Why it's done
When your heart beats, the electrical impulses that cause it to contract must follow a precise pathway through your heart. Any interruption in these impulses can cause an abnormal heartbeat (arrhythmia), which can sometimes be treated with cardiac ablation.
Ablation isn't usually your first treatment option. Ablation is a treatment option for people who:
- Have tried medications to treat an arrhythmia without success
- Have had serious side effects from medications to treat arrhythmias
- Have certain types of arrhythmias that respond well to ablation, such as Wolff-Parkinson-White syndrome
- Have a high risk of complications from their arrhythmia, such as sudden cardiac arrest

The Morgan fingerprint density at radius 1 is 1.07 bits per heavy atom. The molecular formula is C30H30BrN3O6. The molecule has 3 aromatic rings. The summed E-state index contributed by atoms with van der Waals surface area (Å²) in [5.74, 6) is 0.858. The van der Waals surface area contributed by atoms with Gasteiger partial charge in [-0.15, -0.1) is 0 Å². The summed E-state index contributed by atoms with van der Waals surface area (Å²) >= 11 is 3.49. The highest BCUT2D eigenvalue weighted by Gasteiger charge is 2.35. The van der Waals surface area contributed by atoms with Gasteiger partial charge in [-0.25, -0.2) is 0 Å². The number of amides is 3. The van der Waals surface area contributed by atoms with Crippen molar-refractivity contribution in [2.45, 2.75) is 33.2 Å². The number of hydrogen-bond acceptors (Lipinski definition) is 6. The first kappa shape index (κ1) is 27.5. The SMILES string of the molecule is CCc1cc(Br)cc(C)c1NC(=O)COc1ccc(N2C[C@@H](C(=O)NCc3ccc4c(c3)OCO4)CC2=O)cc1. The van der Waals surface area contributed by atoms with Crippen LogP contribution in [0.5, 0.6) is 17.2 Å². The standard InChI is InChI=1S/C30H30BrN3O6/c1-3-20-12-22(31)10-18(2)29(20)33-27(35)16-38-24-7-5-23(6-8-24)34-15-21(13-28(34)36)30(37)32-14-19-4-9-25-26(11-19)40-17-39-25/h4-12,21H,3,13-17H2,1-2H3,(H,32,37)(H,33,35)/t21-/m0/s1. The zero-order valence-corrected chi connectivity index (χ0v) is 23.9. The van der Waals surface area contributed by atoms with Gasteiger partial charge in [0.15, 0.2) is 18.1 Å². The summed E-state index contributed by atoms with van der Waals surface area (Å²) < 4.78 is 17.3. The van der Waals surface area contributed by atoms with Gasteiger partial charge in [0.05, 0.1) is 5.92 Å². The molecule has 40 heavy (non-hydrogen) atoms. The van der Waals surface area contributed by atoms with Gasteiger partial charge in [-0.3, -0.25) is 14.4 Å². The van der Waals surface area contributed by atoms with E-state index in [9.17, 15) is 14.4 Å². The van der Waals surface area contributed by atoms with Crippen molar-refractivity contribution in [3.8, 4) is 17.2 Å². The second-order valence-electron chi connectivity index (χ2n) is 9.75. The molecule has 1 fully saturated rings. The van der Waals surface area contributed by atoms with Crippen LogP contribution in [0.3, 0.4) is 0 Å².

- Catheter ablation. National Heart, Lung, and Blood Institute. http://www.nhlbi.nih.gov/health/dci/Diseases/ablation/ablation_all.html. Accessed March 10, 2011.
- Ganz LI, et al. Catheter ablation for ventricular arrhythmias. http://www.uptodate.com/home/index.html. Accessed March 15, 2011.
- Cheng J, et al. Radiofrequency catheter ablation to prevent recurrent atrial fibrillation. http://www.uptodate.com/home/index.html. Accessed March 15, 2011.
- Ganz LI. Catheter ablation of cardiac ablation: Overview and technical aspects. http://www.uptodate.com/home/index.html. Accessed March 15, 2011.
- Ablation. American Heart Association. http://americanheart.org/presenter.jhtml?identifier=6. Accessed March 15, 2011.